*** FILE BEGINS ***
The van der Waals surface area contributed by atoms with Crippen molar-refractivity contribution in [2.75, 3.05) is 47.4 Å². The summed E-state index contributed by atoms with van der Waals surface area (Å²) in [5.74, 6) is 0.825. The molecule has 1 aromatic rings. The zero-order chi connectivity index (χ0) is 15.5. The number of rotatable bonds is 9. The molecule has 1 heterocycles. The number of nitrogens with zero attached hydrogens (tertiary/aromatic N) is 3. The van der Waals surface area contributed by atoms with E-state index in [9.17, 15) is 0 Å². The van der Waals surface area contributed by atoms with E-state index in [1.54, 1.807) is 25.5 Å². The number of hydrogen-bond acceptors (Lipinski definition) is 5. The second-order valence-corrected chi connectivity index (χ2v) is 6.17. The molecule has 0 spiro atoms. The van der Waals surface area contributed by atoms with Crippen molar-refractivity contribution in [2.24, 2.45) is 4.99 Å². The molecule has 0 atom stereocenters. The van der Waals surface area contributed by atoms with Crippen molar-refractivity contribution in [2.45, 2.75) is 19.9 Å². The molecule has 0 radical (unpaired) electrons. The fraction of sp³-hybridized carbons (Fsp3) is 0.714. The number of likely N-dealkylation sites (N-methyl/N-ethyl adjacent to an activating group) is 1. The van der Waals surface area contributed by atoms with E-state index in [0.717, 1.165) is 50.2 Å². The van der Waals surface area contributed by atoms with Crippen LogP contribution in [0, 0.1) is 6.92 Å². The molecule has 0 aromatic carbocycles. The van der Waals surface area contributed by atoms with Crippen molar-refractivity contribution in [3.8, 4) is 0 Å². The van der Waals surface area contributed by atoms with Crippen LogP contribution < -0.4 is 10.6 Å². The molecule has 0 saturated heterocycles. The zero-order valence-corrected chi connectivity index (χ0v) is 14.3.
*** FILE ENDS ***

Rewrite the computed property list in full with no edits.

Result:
The van der Waals surface area contributed by atoms with Crippen molar-refractivity contribution in [2.75, 3.05) is 47.4 Å². The summed E-state index contributed by atoms with van der Waals surface area (Å²) in [5.74, 6) is 0.825. The molecule has 1 aromatic rings. The zero-order chi connectivity index (χ0) is 15.5. The number of rotatable bonds is 9. The molecule has 1 heterocycles. The number of nitrogens with zero attached hydrogens (tertiary/aromatic N) is 3. The van der Waals surface area contributed by atoms with E-state index in [9.17, 15) is 0 Å². The van der Waals surface area contributed by atoms with E-state index in [1.54, 1.807) is 25.5 Å². The number of hydrogen-bond acceptors (Lipinski definition) is 5. The second-order valence-corrected chi connectivity index (χ2v) is 6.17. The molecule has 0 spiro atoms. The van der Waals surface area contributed by atoms with Crippen molar-refractivity contribution in [2.24, 2.45) is 4.99 Å². The molecule has 0 atom stereocenters. The van der Waals surface area contributed by atoms with Crippen molar-refractivity contribution in [2.45, 2.75) is 19.9 Å². The molecule has 0 radical (unpaired) electrons. The fraction of sp³-hybridized carbons (Fsp3) is 0.714. The number of likely N-dealkylation sites (N-methyl/N-ethyl adjacent to an activating group) is 1. The van der Waals surface area contributed by atoms with E-state index in [0.717, 1.165) is 50.2 Å². The van der Waals surface area contributed by atoms with Crippen LogP contribution in [0, 0.1) is 6.92 Å². The molecule has 0 aromatic carbocycles. The van der Waals surface area contributed by atoms with Crippen molar-refractivity contribution in [3.8, 4) is 0 Å². The van der Waals surface area contributed by atoms with Crippen LogP contribution < -0.4 is 10.6 Å². The molecule has 0 saturated heterocycles. The zero-order valence-corrected chi connectivity index (χ0v) is 14.3.